November 14, 2011

Michael, Time to Change bloggerIn the space of a week in February 2007 my life changed forever. I was halfway through my second year of university when I started having panic attacks out of nowhere. I couldn't concentrate on anything, or go to my lectures or seminars. Eventually I had to go back home to my parents' house in London, where I have been ever since. I sank into a severe depression, coupled with debilitating anxiety and a form of OCD which I've been suffering from to this day. 

I thought my life was over. I was housebound for over two years- I stopped washing, shaving, taking care of myself. I totally cut off all contact with friends and my wider family. I often told my parents  that I wanted to die because the pain was so relentless that I just wished for a release from it. I have reached double figures for medications, tried various therapies and spent time in a day hospital, all of which have had varying degrees of success but none provided that magic solution which I so longed for.

I find looking back that what helped me most in terms of treatment was not a particular school of therapy or the cult-like ethos of a hospital, it was talking to and connecting with other human beings. I found my way to therapists and a psychiatrist who had vast experience but crucially, did not treat me like a diagnosis or test case. I was able to learn about my diagnoses and probe and be sceptical of those who gave them to me

I don't want to imply that I have recovered solely through some good healthcare professionals, not to mention my incredibly supportive family. In fact, I don't want to imply that I have “recovered” at all. I still feel my symptoms with me much of each day but there is progress, no matter how slow. 

Since I got my Cocker Spaniel Milo two years ago it has forced me out of the house every day. Knowing that he needs a walk and that it's my responsibility to give him one takes me out of whatever stuff I'm going through. It has also forced me to redevelop my social skills by talking to other dog-owners and people in the park.

Another thing that has led to a shift in my life is my novel, Sisyphusa. Writing the book, which is partly based on my own experiences of mental illness and the mental health system, helped me to express some of the things that had been trapped up in my head for so long. The last few months have involved a book launch  and discussion, being interviewed by a newspaper, enlisting authors and journalists to review the book, and various other surreal things which I wouldn't have believed I could have coped with even a few months ago.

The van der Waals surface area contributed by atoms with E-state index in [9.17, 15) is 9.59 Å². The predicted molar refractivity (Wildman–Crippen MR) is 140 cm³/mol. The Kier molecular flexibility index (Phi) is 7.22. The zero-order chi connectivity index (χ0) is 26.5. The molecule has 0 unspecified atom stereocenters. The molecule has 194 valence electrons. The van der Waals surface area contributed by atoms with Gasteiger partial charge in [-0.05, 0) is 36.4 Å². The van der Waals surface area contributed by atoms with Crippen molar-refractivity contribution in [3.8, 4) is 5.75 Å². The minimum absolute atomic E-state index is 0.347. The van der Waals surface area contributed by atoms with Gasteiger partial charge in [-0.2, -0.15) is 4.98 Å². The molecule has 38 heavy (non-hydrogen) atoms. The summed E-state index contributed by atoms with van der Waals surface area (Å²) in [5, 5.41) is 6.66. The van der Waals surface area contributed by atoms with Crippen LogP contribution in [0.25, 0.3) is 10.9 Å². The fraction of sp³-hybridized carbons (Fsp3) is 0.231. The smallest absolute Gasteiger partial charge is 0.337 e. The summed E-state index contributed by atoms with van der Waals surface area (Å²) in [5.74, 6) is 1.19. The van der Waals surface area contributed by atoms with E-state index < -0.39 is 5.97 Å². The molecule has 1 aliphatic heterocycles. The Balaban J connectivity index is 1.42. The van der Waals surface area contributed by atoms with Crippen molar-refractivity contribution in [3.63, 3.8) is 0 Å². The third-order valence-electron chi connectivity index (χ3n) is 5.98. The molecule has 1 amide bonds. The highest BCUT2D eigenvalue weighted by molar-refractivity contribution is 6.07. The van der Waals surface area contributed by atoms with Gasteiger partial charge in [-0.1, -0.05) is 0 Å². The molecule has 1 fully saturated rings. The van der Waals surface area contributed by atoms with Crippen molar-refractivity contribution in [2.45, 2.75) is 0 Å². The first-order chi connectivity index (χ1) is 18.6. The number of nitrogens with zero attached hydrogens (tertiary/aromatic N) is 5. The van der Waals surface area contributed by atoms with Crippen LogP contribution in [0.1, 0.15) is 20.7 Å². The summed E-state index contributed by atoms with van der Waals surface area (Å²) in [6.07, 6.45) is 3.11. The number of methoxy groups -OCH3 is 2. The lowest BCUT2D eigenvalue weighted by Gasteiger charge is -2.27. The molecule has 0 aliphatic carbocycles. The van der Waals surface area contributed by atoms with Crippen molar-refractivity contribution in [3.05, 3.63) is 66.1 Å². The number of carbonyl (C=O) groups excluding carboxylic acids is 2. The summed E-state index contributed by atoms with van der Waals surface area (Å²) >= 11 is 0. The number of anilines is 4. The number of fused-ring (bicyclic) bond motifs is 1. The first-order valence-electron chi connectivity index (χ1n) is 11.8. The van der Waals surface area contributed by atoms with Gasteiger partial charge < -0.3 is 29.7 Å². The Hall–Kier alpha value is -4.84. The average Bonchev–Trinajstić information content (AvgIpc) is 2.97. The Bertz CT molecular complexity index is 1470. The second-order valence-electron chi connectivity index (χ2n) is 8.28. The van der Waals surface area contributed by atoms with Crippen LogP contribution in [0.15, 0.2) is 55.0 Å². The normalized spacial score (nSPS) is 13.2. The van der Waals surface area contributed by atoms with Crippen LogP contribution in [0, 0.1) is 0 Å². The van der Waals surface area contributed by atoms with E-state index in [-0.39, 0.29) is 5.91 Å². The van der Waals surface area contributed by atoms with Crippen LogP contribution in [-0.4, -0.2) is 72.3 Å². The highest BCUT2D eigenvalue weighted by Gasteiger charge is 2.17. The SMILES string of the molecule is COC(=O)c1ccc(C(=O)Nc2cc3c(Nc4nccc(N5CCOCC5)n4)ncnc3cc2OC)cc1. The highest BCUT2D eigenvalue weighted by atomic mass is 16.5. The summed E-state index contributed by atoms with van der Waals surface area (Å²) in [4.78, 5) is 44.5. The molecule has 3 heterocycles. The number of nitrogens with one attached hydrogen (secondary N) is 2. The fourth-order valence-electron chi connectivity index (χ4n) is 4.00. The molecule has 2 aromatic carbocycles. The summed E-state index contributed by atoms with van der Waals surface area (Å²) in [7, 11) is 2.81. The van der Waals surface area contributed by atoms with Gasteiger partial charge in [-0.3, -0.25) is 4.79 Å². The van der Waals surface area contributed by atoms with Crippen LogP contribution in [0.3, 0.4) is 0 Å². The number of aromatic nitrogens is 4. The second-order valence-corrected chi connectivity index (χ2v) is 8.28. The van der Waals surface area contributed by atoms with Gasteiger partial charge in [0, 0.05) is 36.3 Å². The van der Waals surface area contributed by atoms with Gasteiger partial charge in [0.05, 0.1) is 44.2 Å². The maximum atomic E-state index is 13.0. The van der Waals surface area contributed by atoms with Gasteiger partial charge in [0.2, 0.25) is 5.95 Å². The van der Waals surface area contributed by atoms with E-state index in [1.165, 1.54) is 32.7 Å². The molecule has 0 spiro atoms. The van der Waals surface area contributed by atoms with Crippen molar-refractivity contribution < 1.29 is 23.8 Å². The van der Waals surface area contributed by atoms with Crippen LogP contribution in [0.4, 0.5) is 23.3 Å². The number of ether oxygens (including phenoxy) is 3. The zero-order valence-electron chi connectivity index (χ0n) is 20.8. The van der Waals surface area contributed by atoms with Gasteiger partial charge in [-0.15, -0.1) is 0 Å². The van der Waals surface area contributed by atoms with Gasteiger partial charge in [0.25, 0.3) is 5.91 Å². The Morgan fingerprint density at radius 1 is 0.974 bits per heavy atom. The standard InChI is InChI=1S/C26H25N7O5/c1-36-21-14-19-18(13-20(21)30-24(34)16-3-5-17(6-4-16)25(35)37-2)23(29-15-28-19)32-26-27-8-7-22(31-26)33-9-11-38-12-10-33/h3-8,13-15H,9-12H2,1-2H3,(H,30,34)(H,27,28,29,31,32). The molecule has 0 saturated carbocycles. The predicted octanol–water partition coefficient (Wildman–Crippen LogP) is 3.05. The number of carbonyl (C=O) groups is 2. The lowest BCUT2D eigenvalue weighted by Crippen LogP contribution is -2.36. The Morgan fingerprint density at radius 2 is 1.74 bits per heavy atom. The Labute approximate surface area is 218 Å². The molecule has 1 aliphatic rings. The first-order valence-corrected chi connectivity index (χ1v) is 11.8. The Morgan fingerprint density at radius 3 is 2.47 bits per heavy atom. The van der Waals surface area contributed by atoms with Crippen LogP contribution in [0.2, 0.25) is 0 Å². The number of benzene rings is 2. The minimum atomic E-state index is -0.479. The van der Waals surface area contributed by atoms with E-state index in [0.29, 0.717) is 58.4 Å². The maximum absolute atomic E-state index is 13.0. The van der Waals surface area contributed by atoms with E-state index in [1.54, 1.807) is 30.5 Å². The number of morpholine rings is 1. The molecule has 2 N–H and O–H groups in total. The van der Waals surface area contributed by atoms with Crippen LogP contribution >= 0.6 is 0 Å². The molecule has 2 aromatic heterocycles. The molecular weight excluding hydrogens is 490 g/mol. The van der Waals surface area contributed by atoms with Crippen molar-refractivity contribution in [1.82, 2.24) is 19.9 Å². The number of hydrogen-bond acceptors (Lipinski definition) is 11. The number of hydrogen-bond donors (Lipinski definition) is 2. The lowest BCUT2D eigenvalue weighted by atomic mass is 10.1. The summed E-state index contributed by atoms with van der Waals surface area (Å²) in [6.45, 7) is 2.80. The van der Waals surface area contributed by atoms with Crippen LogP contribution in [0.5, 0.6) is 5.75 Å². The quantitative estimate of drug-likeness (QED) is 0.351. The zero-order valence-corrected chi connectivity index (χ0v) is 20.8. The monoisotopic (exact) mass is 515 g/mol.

I think the common thread between my dog and my book, apart from their importance to me personally, is that they have acted as 'enablers.' Both are good conversation-starters for a person who has lost his friends and whose conversation skills had ossified. Milo is daft as a brush and full of life which has helped me to build relationships with people by making him the main focus. The book has allowed me to talk openly about my mental illness in a way that I couldn't have when I felt the stigma so strongly early on, as much from myself as from others.

I am so glad that Time to Change is focussed specifically on the issue of stigma in mental illness. It would be easy for me, as someone who now personally understands mental illness, to castigate those who stigmatise it. But that would be hypocritical because before I got ill I had no idea how serious mental illness was even though people in my family had suffered from it. I'm sure I used terms like 'mental' or 'schizo' when I was at school because most kids did. The fundamental issue of stigma is exclusion. Human history is littered with tales of majorities of societies, usually out of their own fears or insecurity, categorising minority groups who were, or were said to be, different. It seems that mental illness is one of the few remaining areas where this is, if not acceptable, then certainly tacitly allowed.

It is our job to remind society that ignorance is no longer an option. Rates of mental illness in the UK are so frighteningly high that sufferers are no longer a small subsection of society, almost every person in this land has either had a mental illness or knows someone who has. I fully agree that it's Time to Change, and not just in my life but in our society.

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